The sci-fi genre became very profitable for studios thereafter with Star Wars (1977) becoming one of the most lucrative film properties the world has ever seen. With sci-fi proving that was money to be made, studios started to invest more heavily in sci-fi productions that ventured out of its scientific, technology-driven core narratives and started to sideline the main focus into other genres. When Alien (1979) arrived on our screens audiences were terrified by what they had witnessed – having come off the back of the more family-friendly Star Wars, with elements of slasher and body-horror conventions, Alien almost contradicted Star Wars in every way bringing back fear of the unknown (in this case deep-space) and a serious, urgent approach to its narrative and stakes that were far more plausible than what the public were used to. Alien also revelled in its core sci-fi set-up, offering the viewer subtle exposition on the day-to-day operations of a giant space-freighter which also included a nifty piece of AI called MU-TH-UR 6000 (Mother) that assisted the crew with decision making during the course of the film – Alien is a perfect example on how to meld two seemingly different genres flawlessly. (Image - ©20th Century Fox)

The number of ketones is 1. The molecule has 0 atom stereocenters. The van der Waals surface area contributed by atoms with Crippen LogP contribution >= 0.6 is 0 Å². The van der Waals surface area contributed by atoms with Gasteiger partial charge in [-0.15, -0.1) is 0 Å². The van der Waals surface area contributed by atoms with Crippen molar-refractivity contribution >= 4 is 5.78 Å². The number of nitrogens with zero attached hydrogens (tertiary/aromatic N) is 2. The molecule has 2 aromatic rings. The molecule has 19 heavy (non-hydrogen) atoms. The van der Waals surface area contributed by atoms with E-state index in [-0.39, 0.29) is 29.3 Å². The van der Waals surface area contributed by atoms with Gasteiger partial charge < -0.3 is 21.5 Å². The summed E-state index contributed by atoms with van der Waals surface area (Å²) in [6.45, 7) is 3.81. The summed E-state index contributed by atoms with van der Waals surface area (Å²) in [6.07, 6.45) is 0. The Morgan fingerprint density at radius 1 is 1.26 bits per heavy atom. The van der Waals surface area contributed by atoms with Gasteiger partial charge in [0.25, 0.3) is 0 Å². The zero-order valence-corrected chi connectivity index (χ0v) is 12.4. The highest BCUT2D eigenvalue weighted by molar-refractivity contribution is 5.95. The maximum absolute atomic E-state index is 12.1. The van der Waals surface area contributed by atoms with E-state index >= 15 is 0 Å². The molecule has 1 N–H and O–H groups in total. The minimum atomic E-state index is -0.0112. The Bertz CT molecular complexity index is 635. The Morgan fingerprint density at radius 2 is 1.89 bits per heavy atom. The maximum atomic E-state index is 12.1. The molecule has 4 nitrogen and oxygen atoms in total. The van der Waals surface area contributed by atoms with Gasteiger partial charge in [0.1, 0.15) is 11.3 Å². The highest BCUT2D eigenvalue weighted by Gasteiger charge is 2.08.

Due to the commercial success of Alien, there was an appetite for more sci-fi horror, with the ’80s literally exploding and acting as a platform for the genre. The aforementioned The Thing (1982), The Fly (1986) and The Blob (1988) were all remakes of 1950’s sci-fi B movies, offering a more plausibly scientific approach to the source material and ramping up the gore and body-horror elements to 11 to satisfy the sci-fi horror nuts who fell in love with Alien. The ’80s saw a plethora of sci-fi horror classics such as Scanners (1981), Videodrome (1983), The Terminator (1984) and its subsequent sequel, Terminator 2: Judgment Day (1991), Aliens (1986), Predator (1987) and They Live (1988) to name but a few, you also need to remember this was the era where the home rental was booming and arguably within its golden age, with a whole host of modern B-movie sci-fi horrors that either bypassed or had a limited run at the box office in favour of rental income.
The Terminator - ©Orion Pictures